The Vatican announced last Friday that it launched its own channel on YouTube to keep viewers up to date with the activities of Pope Benedict XVI, as well as to celebrate “the capacity of the new technologies to foster and support good and healthy relationships and various forms of solidarity.”
So far, the Pope isn’t getting a whole lot of hits on his YouTube channel–the videos he has posted so far have hits numbering in the hundreds to the tens of thousands. But he does have nearly 28,000 “fans” on the Facebook page made in his honor (he doesn’t appear to have an official Facebook profile that users can befriend).
But the Pope needn’t worry about the spread of God’s message on the Internet–far more popular than his YouTube channel are family-friendly Web sites such as GodTube, a Christian social networking site that boasts 3 million unique visitors per month and whose rendition of “Baby Got Book,” a satire of the rapper Sir Mix-a-Lot’s anthem, “Baby Got Back,” has been viewed more than a million times (choice lines include “That book you got/makes me so Holy!”).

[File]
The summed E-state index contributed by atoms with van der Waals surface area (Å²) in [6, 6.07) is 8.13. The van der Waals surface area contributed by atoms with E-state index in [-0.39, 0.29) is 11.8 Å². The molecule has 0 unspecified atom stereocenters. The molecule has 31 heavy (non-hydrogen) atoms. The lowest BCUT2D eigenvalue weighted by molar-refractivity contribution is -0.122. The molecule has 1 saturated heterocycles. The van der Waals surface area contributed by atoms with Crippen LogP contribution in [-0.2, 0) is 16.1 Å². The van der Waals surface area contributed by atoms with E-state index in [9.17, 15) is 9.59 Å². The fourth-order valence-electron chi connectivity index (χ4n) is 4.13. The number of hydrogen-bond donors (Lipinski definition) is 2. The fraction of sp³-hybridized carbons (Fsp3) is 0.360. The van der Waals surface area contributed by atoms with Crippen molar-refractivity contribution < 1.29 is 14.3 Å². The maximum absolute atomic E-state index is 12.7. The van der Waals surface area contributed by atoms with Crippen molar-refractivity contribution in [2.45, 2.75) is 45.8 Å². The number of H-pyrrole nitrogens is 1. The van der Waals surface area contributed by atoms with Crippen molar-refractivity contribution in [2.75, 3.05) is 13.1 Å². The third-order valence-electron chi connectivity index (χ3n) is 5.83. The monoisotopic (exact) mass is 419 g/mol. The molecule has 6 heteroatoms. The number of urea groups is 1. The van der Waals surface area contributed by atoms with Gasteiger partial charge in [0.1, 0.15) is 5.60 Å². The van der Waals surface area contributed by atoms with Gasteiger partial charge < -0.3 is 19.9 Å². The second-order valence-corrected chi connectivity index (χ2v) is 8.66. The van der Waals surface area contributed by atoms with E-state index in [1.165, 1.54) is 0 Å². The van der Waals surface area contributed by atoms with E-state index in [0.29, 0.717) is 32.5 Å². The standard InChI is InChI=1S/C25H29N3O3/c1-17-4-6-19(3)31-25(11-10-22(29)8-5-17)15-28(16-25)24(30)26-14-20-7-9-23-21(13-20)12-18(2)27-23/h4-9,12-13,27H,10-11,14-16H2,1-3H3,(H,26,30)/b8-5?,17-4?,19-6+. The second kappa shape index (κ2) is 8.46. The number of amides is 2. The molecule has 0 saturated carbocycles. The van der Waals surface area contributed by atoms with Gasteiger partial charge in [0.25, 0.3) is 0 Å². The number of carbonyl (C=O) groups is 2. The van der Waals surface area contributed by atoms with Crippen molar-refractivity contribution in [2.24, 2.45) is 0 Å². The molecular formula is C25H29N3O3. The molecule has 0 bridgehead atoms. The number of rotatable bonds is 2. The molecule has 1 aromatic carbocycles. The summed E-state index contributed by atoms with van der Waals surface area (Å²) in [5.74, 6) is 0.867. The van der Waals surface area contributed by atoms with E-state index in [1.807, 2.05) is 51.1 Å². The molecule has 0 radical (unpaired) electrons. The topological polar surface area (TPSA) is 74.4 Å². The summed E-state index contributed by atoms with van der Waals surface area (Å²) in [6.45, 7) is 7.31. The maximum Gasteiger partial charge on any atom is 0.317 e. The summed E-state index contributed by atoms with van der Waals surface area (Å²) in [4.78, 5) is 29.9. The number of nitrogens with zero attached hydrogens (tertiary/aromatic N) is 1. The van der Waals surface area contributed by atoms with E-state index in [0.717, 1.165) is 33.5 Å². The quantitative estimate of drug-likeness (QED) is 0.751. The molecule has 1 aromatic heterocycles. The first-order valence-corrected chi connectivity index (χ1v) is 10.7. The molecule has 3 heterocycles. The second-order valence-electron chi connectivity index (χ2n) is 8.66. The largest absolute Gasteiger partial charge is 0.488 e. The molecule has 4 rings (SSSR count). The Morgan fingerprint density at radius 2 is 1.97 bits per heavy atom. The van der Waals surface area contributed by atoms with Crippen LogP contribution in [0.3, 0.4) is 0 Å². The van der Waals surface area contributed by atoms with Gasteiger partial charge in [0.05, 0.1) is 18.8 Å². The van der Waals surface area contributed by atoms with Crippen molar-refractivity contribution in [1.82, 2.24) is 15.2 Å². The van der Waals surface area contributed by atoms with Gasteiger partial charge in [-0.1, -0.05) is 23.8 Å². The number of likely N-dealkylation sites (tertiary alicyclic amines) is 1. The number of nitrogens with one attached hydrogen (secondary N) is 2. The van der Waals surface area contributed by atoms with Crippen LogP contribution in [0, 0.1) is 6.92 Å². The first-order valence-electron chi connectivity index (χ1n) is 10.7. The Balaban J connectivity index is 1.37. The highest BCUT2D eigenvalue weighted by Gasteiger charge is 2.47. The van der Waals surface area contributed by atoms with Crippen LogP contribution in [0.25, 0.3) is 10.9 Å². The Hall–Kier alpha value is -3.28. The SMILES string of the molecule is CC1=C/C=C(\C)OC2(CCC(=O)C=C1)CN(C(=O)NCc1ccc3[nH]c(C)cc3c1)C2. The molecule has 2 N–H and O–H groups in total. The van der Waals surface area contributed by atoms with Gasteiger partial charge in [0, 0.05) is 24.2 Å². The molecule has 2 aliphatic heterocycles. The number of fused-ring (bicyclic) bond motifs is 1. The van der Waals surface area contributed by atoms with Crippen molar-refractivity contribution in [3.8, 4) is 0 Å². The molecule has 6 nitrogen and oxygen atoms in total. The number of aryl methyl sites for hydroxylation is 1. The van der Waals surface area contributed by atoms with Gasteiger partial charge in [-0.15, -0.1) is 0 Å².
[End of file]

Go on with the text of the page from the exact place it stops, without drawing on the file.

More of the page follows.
The Vatican also made a statement that the upcoming 43rd World Day of Social Communications on May 23 would center around technology (to be exact: “New Technologies, New Relationships: Promoting a culture of Respect, Dialogue and Friendship”), and urged young Catholics “to bring the witness of their faith to the digital world.”
Social networking sites such as Facebook and MySpace, the Vatican says, “are bringing about fundamental shifts in patterns of communication and human relationships….These technologies are truly a gift to humanity and we must endeavour to ensure that the benefits they offer are put at the service of all human individuals and communities, especially those who are most disadvantaged and vulnerable”.
But the statement also urged users of new technologies to maintain real relationships outside the online world: “If the desire for virtual connectedness becomes obsessive, it may in fact function to isolate individuals from real social interaction….We should be careful, therefore, never to trivialise the concept or the experience of friendship.” (In other words, don’t add acquaintances or bands just to increase your friend count.)
Pope Benedict XVI has made concerted efforts to keep Roman Catholicism in check with modern technological developments, though at times his actions have been perceived as a little eccentric (carbon offsets in Hungary, anyone?).
He may have raised eyebrows and provoked headlines over the weekend with his controversial decision to welcome four excommunicated bishops back into the fold of Roman Catholicism, but his supporters say he did so from a genuine desire to repair schisms within the church.
Furthermore, the Pope has lauded green technology in particular by outfitting some Vatican buildings with solar panels and denouncing pollution as a modern sin.
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